When Do People Care About Privacy?

Privacy: In the tech world, it’s the little-big issue that could. You’ve heard all of the arguments before. With few paid subscription models, it’s difficult to monetize the internet without sacrificing some privacy to advertisers, and even those with paid models would scarcely pass up the chance to harvest and benefit from user data. And yet, how far is too far? What data is sacred, and what’s essential for keeping internet-based companies in business?

Not only is the issue of online privacy difficult to define in itself, but it’s also just as difficult to determine how much users even care. Take one look at social media oversharing, and it would be easy to get the impression that young people are one step away from plugging their Twitter feeds directly into their brains, while older people (supposedly) exhibit more reserve. And yet, surveys show show that young people do care about privacy, they just have a weak grasp of how poorly many companies safeguard their data.

So just when do people care about privacy, and how does this vary across devices? Let’s take a look at a few informative surveys.

Browsing the Internet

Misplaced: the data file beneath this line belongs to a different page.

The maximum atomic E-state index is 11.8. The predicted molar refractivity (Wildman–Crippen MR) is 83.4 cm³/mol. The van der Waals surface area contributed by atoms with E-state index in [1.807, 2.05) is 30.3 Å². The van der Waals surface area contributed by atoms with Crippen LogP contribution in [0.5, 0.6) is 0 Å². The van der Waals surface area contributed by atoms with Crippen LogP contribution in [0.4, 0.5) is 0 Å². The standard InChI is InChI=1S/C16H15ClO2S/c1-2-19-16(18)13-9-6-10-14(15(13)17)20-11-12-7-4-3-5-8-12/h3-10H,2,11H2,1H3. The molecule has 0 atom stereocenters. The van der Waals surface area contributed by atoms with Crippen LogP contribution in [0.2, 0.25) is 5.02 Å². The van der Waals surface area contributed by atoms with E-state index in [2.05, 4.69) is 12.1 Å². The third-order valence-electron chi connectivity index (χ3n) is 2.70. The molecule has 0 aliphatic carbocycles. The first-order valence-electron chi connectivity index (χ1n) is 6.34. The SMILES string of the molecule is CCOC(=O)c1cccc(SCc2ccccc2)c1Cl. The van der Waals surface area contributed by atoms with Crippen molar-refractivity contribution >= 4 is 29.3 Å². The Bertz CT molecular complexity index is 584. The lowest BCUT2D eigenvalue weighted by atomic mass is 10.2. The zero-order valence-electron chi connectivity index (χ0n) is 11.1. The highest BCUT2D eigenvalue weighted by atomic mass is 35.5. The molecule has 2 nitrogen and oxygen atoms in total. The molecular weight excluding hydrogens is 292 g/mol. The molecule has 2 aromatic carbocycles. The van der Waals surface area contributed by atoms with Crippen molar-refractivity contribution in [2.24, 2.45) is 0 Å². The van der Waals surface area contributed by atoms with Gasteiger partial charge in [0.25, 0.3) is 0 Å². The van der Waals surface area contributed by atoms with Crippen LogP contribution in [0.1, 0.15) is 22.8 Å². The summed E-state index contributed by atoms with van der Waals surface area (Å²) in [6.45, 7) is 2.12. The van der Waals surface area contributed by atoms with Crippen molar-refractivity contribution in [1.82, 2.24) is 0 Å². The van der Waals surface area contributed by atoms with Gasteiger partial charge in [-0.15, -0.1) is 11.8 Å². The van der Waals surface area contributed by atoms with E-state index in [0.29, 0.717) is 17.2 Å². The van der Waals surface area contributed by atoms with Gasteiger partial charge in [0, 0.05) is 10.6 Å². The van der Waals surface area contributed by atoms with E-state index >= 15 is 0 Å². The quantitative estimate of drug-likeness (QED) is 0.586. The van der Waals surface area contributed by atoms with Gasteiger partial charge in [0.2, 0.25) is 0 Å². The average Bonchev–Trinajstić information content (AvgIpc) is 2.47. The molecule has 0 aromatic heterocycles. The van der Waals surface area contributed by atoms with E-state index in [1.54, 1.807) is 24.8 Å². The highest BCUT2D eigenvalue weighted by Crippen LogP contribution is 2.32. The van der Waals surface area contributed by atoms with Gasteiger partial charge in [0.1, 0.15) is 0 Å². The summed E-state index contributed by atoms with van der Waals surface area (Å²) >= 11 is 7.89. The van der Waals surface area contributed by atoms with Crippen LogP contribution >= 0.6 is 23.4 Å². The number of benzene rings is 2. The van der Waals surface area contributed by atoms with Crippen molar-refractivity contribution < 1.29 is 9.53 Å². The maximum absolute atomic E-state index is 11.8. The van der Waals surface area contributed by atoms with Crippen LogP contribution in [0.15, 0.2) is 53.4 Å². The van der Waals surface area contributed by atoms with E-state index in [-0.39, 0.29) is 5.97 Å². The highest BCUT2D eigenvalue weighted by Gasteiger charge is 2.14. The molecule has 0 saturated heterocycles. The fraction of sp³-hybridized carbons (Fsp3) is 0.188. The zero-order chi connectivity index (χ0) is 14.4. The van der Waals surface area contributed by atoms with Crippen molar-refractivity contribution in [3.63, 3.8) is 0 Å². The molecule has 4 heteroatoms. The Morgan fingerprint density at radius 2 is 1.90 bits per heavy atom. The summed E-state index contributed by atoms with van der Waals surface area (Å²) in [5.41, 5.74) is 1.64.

While there are inevitably widespread outcries every time major companies redo their privacy agreements, by and large, most privacy experts concur that users become consistently habituated to the concept of giving away their data to companies, which leads to passivity. By and large, consumers often click through privacy and data use agreements without a glance, thanks in dual part to dense, nearly impossible to decipher language and a desire to just hurry up and install the app they desire. However, that’s not to say users don’t care at all. In a 2012 TRUSTe survey, 90 percent of respondent indicated they were worried about online privacy, and a further 41 percent said they don’t trust businesses to safeguard their personal information online (though the flip side is that 59 percent do).